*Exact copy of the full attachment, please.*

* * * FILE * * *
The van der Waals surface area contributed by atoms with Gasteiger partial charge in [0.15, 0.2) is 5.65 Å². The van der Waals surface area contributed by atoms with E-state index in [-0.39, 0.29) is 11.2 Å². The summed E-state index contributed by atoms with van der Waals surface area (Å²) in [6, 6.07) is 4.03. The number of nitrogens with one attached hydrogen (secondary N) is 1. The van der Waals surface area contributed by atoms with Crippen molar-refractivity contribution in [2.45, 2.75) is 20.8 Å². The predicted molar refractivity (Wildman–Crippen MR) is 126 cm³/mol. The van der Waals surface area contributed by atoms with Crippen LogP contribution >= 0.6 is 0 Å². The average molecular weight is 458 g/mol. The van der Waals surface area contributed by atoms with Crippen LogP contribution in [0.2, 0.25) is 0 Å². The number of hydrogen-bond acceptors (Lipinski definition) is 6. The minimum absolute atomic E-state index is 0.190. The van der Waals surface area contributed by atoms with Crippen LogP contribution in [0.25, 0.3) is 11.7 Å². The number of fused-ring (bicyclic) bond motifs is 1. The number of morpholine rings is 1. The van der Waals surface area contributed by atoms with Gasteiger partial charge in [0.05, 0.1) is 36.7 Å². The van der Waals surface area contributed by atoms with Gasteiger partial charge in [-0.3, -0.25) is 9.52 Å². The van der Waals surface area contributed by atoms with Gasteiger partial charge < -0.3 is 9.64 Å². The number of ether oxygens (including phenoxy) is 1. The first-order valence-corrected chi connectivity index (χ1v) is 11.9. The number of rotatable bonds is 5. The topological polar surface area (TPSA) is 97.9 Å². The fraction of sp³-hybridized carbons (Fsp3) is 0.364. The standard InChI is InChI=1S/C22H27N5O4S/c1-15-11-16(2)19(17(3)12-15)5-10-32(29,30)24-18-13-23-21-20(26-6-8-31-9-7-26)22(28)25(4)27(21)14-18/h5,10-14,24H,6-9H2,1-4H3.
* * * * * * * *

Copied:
The van der Waals surface area contributed by atoms with Gasteiger partial charge in [0.15, 0.2) is 5.65 Å². The van der Waals surface area contributed by atoms with E-state index in [-0.39, 0.29) is 11.2 Å². The summed E-state index contributed by atoms with van der Waals surface area (Å²) in [6, 6.07) is 4.03. The number of nitrogens with one attached hydrogen (secondary N) is 1. The van der Waals surface area contributed by atoms with Crippen molar-refractivity contribution in [2.45, 2.75) is 20.8 Å². The predicted molar refractivity (Wildman–Crippen MR) is 126 cm³/mol. The van der Waals surface area contributed by atoms with Crippen LogP contribution >= 0.6 is 0 Å². The average molecular weight is 458 g/mol. The van der Waals surface area contributed by atoms with Crippen LogP contribution in [0.2, 0.25) is 0 Å². The number of hydrogen-bond acceptors (Lipinski definition) is 6. The minimum absolute atomic E-state index is 0.190. The van der Waals surface area contributed by atoms with Crippen LogP contribution in [0.25, 0.3) is 11.7 Å². The number of fused-ring (bicyclic) bond motifs is 1. The number of morpholine rings is 1. The van der Waals surface area contributed by atoms with Gasteiger partial charge in [0.05, 0.1) is 36.7 Å². The van der Waals surface area contributed by atoms with Gasteiger partial charge in [-0.3, -0.25) is 9.52 Å². The van der Waals surface area contributed by atoms with Gasteiger partial charge < -0.3 is 9.64 Å². The number of ether oxygens (including phenoxy) is 1. The first-order valence-corrected chi connectivity index (χ1v) is 11.9. The number of rotatable bonds is 5. The topological polar surface area (TPSA) is 97.9 Å². The fraction of sp³-hybridized carbons (Fsp3) is 0.364. The standard InChI is InChI=1S/C22H27N5O4S/c1-15-11-16(2)19(17(3)12-15)5-10-32(29,30)24-18-13-23-21-20(26-6-8-31-9-7-26)22(28)25(4)27(21)14-18/h5,10-14,24H,6-9H2,1-4H3.